A unique educational campaign has been launched that blends science and creativity to red-flag the dangers of plastic pollution.
More than a thousand students in about 80 local classrooms will learn about preventing plastic waste as they create works of art and produce videos.
The Buffalo Zoo launched the first phase of the program this week when it staged a professional
development day for teachers from across the region. The Zoo received a grant of nearly $20,000 from the New York State Pollution Prevention Institute to help fund the initiative. It has also been working with the Erie County Department of Environment and other “environmental science partners."
Tiffany Vanderwerf, chief conservation officer at the Buffalo Zoo told WBFO one goal is to stress the direct impact that plastic pollution has on local residents, including the use of plastic bags. She said the typical plastic shopping bag is used for only 12 minutes before it is tossed out.
“Those single-use plastics end up...in our wateways,” Vanderwerf said. “ They're in our fresh water -- waterways right here near around Western New York -- and then eventually out into the ocean.”
In fact, water pollution is one of the key themes of the awareness campaign, Vanderwerf said.
“Part of what we’ve rolled into this is not only an awareness of plastic pollution prevention, but we’ve tied that in with storm-water runoff pollution prevention, as well. So painting rain barrels and then using rain barrels to collect storm water runoff is another component.”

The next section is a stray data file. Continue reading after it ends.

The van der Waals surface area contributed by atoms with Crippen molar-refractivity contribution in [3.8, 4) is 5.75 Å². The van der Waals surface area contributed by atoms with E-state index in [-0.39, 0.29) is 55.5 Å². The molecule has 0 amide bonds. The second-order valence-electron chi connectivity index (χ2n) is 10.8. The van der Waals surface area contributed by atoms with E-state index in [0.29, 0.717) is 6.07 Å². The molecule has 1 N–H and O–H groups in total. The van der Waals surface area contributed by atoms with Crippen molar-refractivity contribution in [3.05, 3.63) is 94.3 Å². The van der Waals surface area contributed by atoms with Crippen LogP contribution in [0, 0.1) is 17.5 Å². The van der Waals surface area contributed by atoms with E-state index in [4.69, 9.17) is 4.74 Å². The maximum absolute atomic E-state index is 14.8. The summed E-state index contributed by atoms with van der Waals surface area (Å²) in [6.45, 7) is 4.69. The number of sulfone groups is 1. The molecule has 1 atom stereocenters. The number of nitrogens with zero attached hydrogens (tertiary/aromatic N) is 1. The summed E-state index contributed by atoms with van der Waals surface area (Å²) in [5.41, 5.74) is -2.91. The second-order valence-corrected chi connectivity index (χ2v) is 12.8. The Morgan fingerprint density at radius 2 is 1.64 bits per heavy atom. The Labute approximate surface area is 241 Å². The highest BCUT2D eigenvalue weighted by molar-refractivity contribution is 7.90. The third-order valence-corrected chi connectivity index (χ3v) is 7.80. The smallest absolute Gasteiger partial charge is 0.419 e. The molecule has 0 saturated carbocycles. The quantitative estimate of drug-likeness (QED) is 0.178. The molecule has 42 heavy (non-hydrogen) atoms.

Decorating rain barrels will be only one creative aspect of this program. After students gain a better understanding about the dangers of plastic pollution, they will be encouraged to create different forms of artwork and produced videos on the topic.
Selected works of art will be on display at the Buffalo Museum of Science at a special art exhibit that will celebrate Earth Day next spring.
In a written statement, Erie County Recycling Coordinator Andrew Goldstein said the program's objective is to work with area educators to “creatively illustrate solutions” that ultimately reduce the need of single-use plastics.